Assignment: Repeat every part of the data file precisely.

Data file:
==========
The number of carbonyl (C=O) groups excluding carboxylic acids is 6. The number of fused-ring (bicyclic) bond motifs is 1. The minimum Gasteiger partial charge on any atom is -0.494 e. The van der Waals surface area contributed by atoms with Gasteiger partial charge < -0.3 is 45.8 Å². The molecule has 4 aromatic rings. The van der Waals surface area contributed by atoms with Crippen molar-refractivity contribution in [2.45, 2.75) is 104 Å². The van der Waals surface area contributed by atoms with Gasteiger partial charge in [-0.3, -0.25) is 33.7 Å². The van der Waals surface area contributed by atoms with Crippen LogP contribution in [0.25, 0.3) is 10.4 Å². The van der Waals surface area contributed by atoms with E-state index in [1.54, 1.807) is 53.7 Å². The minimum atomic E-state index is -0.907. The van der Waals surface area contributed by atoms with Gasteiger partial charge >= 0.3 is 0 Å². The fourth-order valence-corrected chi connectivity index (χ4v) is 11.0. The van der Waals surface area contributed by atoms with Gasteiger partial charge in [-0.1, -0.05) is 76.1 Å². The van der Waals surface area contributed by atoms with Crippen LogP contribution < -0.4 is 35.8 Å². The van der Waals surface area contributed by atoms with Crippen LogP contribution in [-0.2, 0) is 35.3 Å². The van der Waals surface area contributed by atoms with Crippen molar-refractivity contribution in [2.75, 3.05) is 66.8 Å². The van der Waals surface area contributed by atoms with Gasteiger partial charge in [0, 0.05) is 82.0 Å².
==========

The number of carbonyl (C=O) groups excluding carboxylic acids is 6. The number of fused-ring (bicyclic) bond motifs is 1. The minimum Gasteiger partial charge on any atom is -0.494 e. The van der Waals surface area contributed by atoms with Gasteiger partial charge < -0.3 is 45.8 Å². The molecule has 4 aromatic rings. The van der Waals surface area contributed by atoms with Crippen molar-refractivity contribution in [2.45, 2.75) is 104 Å². The van der Waals surface area contributed by atoms with Gasteiger partial charge in [-0.3, -0.25) is 33.7 Å². The van der Waals surface area contributed by atoms with Crippen LogP contribution in [0.25, 0.3) is 10.4 Å². The van der Waals surface area contributed by atoms with E-state index in [1.54, 1.807) is 53.7 Å². The minimum atomic E-state index is -0.907. The van der Waals surface area contributed by atoms with Gasteiger partial charge >= 0.3 is 0 Å². The fourth-order valence-corrected chi connectivity index (χ4v) is 11.0. The van der Waals surface area contributed by atoms with Gasteiger partial charge in [-0.1, -0.05) is 76.1 Å². The van der Waals surface area contributed by atoms with Crippen LogP contribution < -0.4 is 35.8 Å². The van der Waals surface area contributed by atoms with Crippen LogP contribution in [-0.2, 0) is 35.3 Å². The van der Waals surface area contributed by atoms with Crippen molar-refractivity contribution in [2.75, 3.05) is 66.8 Å². The van der Waals surface area contributed by atoms with Gasteiger partial charge in [0, 0.05) is 82.0 Å².